The new construction industry generates an average of 3.9 pounds of construction waste per square foot of a building. For a 2,000 square foot home that equals nearly 8,000 lbs of waste. For a 50,000 square foot mid-size office building, almost 100 tons of waste will be produced. If the project includes demolition, the same 50,000 square foot building will result in almost 4,000 tons of waste (155 pounds per square foot).

It’s no wonder that construction & demolition (C&D) waste is a leading contributor to our nation’s landfills, representing over 40% of their make-up. Making strides in reducing construction waste, we can conserve landfill space and reduce the need for new landfills. We can also reduce the production of greenhouse gases and other pollutants created in landfills.

Deconstruction Before Demolition

One way to reduce construction waste is to start with a “soft” tear-down of a building, called deconstruction, prior to a complete demolition. Deconstruction involves dismantling the structure in an effort to salvage construction materials for reuse. Through deconstruction, materials like windows, plumbing fixtures, ceiling and floor tiles, or large pieces of lumber are removed in tact for use in new construction or renovation.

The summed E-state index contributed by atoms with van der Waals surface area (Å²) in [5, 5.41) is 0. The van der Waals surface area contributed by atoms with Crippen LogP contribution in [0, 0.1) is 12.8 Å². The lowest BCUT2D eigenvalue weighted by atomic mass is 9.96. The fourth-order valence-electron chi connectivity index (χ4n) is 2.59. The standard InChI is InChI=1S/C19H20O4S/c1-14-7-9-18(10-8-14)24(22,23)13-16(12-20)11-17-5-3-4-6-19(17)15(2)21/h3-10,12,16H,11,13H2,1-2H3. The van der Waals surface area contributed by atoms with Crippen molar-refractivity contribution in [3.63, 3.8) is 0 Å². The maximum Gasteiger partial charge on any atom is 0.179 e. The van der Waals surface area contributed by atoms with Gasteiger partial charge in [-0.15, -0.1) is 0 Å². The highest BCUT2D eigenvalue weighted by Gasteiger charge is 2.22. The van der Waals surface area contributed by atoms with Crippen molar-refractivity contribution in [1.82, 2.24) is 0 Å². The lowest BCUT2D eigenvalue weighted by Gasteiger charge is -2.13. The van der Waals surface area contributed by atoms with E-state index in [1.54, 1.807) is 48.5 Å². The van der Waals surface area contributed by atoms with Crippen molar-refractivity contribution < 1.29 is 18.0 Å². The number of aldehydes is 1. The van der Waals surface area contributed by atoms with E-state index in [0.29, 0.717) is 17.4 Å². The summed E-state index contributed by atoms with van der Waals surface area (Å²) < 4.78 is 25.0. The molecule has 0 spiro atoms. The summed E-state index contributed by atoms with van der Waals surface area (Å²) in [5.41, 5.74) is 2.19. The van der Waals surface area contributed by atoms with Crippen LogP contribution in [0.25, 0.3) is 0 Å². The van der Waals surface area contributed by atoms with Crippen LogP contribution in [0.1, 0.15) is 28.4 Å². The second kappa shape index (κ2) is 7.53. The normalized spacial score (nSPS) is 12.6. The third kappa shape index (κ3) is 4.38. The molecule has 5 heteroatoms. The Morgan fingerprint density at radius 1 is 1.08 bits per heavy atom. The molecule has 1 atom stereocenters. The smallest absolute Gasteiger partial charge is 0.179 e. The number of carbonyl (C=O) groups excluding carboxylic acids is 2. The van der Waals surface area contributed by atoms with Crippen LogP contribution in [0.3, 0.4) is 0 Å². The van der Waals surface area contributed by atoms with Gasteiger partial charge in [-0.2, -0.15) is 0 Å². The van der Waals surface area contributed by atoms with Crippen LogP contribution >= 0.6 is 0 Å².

What Can Be Recycled or Reused

The USDA’s Forest Products Laboratory estimates that almost 90% of a demolished home or office can be recycled. However, the EPA reports that less than 30% of construction waste is actually recycled or reused.

Common C&D waste products produced on a construction site that can be recycled include:

  • Metal
  • Concrete
  • Drywall
  • Brick
  • Roofing
  • Drywall
  • Plastic
  • Asphalt
  • Wood
  • Glass

Working with an environmental recovery organization provides you a one-stop resource for your construction waste needs, including collecting your C&D waste, assessing your recycle and reuse options, performing environmentally responsible disposal of the remaining waste.

What Should Not Be Reused

Demolition of older buildings can sometimes create roadblocks in reducing construction waste, because many construction materials used in these buildings are no longer approved for new construction, including asbestos and lead paint.  If you have a roll off container, you can’t simply throw all waste into it.  Make sure you comply with the regulations.

Lead paint

Lead paint can be planed, removed and recycled at a lead smelter. The wood underneath can be reused.


Removal of asbestos is required before any deconstruction or demolition can take place. It must be handled appropriately and disposed of in landfills that are approved to accept asbestos-containing materials (ACM).

Is sustainability one of your company’s top goals? Learn more about ways you can help in reducing construction and demolition waste on your new construction project, remodel, or renovation by partnering with ERC.